Description and notes
Despite its generic name, this species is not classed as a wood ant.
Formica exsecta exhibits a highly disjunct population in Britain with records confined to southern England and the Scottish Highlands. In England there are two foci for these records: one stretches across the lowland heaths of Dorset (not including Purbeck), and the New Forest from Poole/Bournemouth to Ringwood and Brockenhurst, including Parkhurst Forest on the Isle of Wight. The other is centred around the lowland heaths of the Bovey Valley in east Devon with outlying records for nearby Lustleigh Cleave and for Morwenstow on the north Cornish coast. The majority of Scottish records for F. exsecta are from the Caledonian forests of the mid-Spey valley with outlying records in Easter Ross and Easterness (Highland), and around Loch Rannoch (Tayside). Recent records suggest a fairly stable population in Scotland around Loch Morlich and in Abernethy forest, and its extinction from Dorset, Hampshire and the Isle of Wight (the last record for this area was at Talbot Heath near Bournemouth in 1977). The remnant population in the Bovey Valley appears to be just viable.
Status (in Britain only)
Formica exsecta is listed as Rare (RDB3) in Shirt (1987) and as Endangered (RDB1) by Falk (1991). The threats to the species are many and complex but are based on the loss of habitat through destruction and inappropriate management. Examples of these may include: agricultural, industrial and urban development; afforestation of heaths and intensive timber production with few open rides and clearings; management of heath to produce a dense, single-age heather monoculture; excessive bracken and scrub encroachment over heath leading to the shading out of nests. Threats may also include the subsequent invasion of competitive species, e.g. wood ants (i.e. ants of the Formica rufa group), following habitat change. Efforts have been made to determine the 'health' and status of the populations in Devon and in Scotland (Hoare et al., 1994) in order to ensure their long-term viability.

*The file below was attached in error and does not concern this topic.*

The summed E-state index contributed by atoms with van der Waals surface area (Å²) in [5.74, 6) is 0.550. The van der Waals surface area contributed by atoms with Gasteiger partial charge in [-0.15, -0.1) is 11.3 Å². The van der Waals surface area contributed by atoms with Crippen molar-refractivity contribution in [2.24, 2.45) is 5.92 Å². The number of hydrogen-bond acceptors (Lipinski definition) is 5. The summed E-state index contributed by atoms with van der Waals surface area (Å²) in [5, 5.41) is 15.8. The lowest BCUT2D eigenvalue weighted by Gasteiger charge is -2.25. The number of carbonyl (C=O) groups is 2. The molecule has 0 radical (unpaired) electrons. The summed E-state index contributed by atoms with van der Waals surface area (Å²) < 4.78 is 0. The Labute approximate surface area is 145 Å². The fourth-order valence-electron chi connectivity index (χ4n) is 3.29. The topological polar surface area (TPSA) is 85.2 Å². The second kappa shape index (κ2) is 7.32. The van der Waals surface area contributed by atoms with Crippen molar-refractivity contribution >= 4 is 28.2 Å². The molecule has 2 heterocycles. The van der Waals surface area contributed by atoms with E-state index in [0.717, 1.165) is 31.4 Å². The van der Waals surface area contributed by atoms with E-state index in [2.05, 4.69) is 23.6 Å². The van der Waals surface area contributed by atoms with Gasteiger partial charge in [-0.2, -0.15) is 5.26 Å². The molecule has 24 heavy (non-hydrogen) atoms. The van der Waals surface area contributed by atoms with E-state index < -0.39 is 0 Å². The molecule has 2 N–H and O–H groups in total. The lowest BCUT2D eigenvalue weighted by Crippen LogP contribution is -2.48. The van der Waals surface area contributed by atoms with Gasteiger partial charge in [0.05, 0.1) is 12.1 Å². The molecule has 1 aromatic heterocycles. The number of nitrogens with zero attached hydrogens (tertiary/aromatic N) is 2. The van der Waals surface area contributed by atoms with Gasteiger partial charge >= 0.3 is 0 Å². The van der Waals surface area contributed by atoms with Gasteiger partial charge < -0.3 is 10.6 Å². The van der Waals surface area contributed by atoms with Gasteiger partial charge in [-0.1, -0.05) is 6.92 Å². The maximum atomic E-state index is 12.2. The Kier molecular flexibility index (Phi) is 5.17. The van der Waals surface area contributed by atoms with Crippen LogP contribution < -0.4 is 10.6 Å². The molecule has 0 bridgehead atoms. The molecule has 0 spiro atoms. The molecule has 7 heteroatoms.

Nests are found in fairly open heath or moor, as well as woodland rides and clearings, and roadside verges. They are often built around a grass tussock (e.g. purple moor-grass), or other supportive structure.
The nest mounds of F. exsecta are formed of vegetation fragments, like those of wood ants, but the fragments tend to be finer and the nests are usually smaller (on average about the size of half a football). They are usually in isolation but occasionally occur in small groups. The workers forage from these to low-growing shrubs and trees for aphid honeydew and also to capture or scavenge insects. New colonies are formed by colony fission or semi-social parasitism of other Formica species by newly mated queens. There may be one or more queens per colony and very large polygynous colonies have been recorded on the continent: these appear to be rare in Britain.
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